....But There’s a Downside, Too

So if the four-day workweek is the best thing since apple pie, why isn’t every company jumping on the bandwagon? The answer is very simple: not every job can be compressed into just four days. And even when they can, not every company wants to take the risk of trying to make it work.

And there is a risk. The most obvious one is that employees will be unable to complete their work requirements on time. A two-year study in Sweden that compressed a four-day 40-hour week to 30 hours over five days found increased worker satisfaction; however, the costs were unacceptably high and the trial had to be discontinued – an outcome that must have been both disappointing and demoralizing for employees as well as the company.

Moreover, not all jobs and industries lend themselves to being completed in just four days. For example, jobs that are connected to Wall Street, real estate, information, food, and of course healthcare are among those that cannot be condensed, and millions of jobs fit into these categories.

Back in 1930, with the Great Depression increasing in intensity, John Maynard Keynes predicted that “within 100 years we’d all have a 15-hour workweek.” In addition to being a highly respected economist, Keynes also was a visionary, and he understood that the rise of industrialization would continue. In his opinion, once a worker earned enough money to pay for necessities, he or she would prefer to spend more time at home or on leisure activities, which would make a two- or three-day workweek possible.

In 1956, then-Vice President Richard Nixon, who also understood trends, predicted that “a four-day workweek was coming in the not-too-distant future.”

More recently, business guru Richard Branson called for a shorter workweek, writing in a blog that “by working more efficiently there is no reason why people can’t work fewer hours and be equally – if not more – effective... That’s going to be a difficult balancing act to get right, but it can be done.”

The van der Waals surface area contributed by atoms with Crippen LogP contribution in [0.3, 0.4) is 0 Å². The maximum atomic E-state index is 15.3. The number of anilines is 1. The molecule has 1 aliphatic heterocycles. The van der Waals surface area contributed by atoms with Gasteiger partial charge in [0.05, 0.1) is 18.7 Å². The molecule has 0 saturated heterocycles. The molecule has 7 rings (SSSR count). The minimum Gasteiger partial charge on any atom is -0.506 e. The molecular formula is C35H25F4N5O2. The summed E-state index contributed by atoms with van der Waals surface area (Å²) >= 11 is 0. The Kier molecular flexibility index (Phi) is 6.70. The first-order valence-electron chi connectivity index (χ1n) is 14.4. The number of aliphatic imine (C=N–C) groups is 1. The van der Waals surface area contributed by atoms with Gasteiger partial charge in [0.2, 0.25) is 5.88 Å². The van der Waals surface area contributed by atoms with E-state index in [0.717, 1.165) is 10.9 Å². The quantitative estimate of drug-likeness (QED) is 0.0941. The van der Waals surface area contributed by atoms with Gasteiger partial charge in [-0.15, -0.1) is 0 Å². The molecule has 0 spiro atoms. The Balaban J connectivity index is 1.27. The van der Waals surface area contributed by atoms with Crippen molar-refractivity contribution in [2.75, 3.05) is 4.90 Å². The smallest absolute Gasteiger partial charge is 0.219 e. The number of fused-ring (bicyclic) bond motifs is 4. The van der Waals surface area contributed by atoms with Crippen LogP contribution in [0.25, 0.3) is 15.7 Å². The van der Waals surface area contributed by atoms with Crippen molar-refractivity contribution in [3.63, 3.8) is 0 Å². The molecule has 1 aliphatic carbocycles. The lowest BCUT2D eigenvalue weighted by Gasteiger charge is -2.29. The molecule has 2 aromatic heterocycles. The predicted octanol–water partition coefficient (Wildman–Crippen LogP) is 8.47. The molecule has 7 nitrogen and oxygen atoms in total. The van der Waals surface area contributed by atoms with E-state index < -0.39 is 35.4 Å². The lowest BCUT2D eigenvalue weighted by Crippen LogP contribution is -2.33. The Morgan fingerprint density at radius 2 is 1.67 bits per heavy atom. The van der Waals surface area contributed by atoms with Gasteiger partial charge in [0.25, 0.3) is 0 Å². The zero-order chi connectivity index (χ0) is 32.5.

These predictions have not materialized – yet – but in the coming years the four-day workweek will likely become more mainstream. Advances in automation are making employees much more productive, the increasing cost and stress of commuting to and from work make this more appealing, and with so many pressures generated by a five-day workweek, many employees would welcome that extra day off every week.

What we’ve seen so far are just the coming attractions of the four-day workweek. Hopefully you’ve enjoyed reading about them because there’s a good chance these changes will be coming to a workplace near you sooner than you think. 


Sources: www.cnbc.com; www.fastcompany.com; www.nytimes.com; www.reuters.com  www.usatoday.com 

Gerald Harris is a financial and feature writer. Gerald can be reached at This email address is being protected from spambots. You need JavaScript enabled to view it.